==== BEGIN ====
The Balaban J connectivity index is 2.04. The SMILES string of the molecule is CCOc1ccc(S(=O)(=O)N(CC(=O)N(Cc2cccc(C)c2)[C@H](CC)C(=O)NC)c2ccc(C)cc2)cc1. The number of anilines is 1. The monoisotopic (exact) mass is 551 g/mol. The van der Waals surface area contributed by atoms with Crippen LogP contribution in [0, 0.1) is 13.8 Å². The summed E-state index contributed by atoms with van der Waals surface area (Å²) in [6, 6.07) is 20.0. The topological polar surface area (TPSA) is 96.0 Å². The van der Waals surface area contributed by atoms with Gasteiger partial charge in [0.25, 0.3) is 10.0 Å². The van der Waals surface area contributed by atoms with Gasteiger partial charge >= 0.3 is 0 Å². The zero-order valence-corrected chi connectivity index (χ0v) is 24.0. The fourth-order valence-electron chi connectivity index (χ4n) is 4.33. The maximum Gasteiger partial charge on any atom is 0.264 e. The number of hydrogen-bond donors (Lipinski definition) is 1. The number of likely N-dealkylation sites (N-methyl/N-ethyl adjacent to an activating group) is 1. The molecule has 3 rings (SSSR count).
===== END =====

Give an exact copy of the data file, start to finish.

The Balaban J connectivity index is 2.04. The SMILES string of the molecule is CCOc1ccc(S(=O)(=O)N(CC(=O)N(Cc2cccc(C)c2)[C@H](CC)C(=O)NC)c2ccc(C)cc2)cc1. The number of anilines is 1. The monoisotopic (exact) mass is 551 g/mol. The van der Waals surface area contributed by atoms with Crippen LogP contribution in [0, 0.1) is 13.8 Å². The summed E-state index contributed by atoms with van der Waals surface area (Å²) in [6, 6.07) is 20.0. The topological polar surface area (TPSA) is 96.0 Å². The van der Waals surface area contributed by atoms with Gasteiger partial charge in [0.25, 0.3) is 10.0 Å². The van der Waals surface area contributed by atoms with Gasteiger partial charge >= 0.3 is 0 Å². The zero-order valence-corrected chi connectivity index (χ0v) is 24.0. The fourth-order valence-electron chi connectivity index (χ4n) is 4.33. The maximum Gasteiger partial charge on any atom is 0.264 e. The number of hydrogen-bond donors (Lipinski definition) is 1. The number of likely N-dealkylation sites (N-methyl/N-ethyl adjacent to an activating group) is 1. The molecule has 3 rings (SSSR count).